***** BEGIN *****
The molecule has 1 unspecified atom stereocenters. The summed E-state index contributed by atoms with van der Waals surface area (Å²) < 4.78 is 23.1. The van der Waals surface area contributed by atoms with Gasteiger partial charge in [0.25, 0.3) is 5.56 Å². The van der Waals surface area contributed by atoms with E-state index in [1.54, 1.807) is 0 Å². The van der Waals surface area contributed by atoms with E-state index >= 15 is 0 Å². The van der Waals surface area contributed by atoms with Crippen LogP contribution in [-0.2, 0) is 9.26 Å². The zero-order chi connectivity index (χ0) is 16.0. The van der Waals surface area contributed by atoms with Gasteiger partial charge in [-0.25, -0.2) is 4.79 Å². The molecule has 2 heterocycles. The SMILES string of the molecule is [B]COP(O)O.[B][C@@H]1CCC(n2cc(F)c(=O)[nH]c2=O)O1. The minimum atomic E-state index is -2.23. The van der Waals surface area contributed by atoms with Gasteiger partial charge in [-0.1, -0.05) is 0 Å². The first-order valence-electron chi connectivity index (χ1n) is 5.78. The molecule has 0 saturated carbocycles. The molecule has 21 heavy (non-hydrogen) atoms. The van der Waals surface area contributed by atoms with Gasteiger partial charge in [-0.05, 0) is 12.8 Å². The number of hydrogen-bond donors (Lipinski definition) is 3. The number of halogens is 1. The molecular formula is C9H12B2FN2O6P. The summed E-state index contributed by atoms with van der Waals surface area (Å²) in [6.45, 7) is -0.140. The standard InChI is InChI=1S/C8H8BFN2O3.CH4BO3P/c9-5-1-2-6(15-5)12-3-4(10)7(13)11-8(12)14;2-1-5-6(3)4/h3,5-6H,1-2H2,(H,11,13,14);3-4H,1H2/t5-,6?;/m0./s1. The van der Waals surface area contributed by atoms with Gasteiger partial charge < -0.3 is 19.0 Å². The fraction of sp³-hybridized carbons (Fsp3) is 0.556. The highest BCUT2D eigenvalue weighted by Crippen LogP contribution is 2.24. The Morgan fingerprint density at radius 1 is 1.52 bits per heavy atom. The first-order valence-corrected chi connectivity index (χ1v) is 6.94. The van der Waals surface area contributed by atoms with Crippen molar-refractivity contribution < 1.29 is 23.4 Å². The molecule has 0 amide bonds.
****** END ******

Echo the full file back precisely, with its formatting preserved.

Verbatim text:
The molecule has 1 unspecified atom stereocenters. The summed E-state index contributed by atoms with van der Waals surface area (Å²) < 4.78 is 23.1. The van der Waals surface area contributed by atoms with Gasteiger partial charge in [0.25, 0.3) is 5.56 Å². The van der Waals surface area contributed by atoms with E-state index in [1.54, 1.807) is 0 Å². The van der Waals surface area contributed by atoms with E-state index >= 15 is 0 Å². The van der Waals surface area contributed by atoms with Crippen LogP contribution in [-0.2, 0) is 9.26 Å². The zero-order chi connectivity index (χ0) is 16.0. The van der Waals surface area contributed by atoms with Gasteiger partial charge in [-0.25, -0.2) is 4.79 Å². The molecule has 2 heterocycles. The SMILES string of the molecule is [B]COP(O)O.[B][C@@H]1CCC(n2cc(F)c(=O)[nH]c2=O)O1. The minimum atomic E-state index is -2.23. The van der Waals surface area contributed by atoms with Gasteiger partial charge in [-0.1, -0.05) is 0 Å². The first-order valence-electron chi connectivity index (χ1n) is 5.78. The molecule has 0 saturated carbocycles. The molecule has 21 heavy (non-hydrogen) atoms. The van der Waals surface area contributed by atoms with Gasteiger partial charge in [-0.05, 0) is 12.8 Å². The number of hydrogen-bond donors (Lipinski definition) is 3. The number of halogens is 1. The molecular formula is C9H12B2FN2O6P. The summed E-state index contributed by atoms with van der Waals surface area (Å²) in [6.45, 7) is -0.140. The standard InChI is InChI=1S/C8H8BFN2O3.CH4BO3P/c9-5-1-2-6(15-5)12-3-4(10)7(13)11-8(12)14;2-1-5-6(3)4/h3,5-6H,1-2H2,(H,11,13,14);3-4H,1H2/t5-,6?;/m0./s1. The van der Waals surface area contributed by atoms with Gasteiger partial charge < -0.3 is 19.0 Å². The fraction of sp³-hybridized carbons (Fsp3) is 0.556. The highest BCUT2D eigenvalue weighted by Crippen LogP contribution is 2.24. The Morgan fingerprint density at radius 1 is 1.52 bits per heavy atom. The first-order valence-corrected chi connectivity index (χ1v) is 6.94. The van der Waals surface area contributed by atoms with Crippen molar-refractivity contribution < 1.29 is 23.4 Å². The molecule has 0 amide bonds.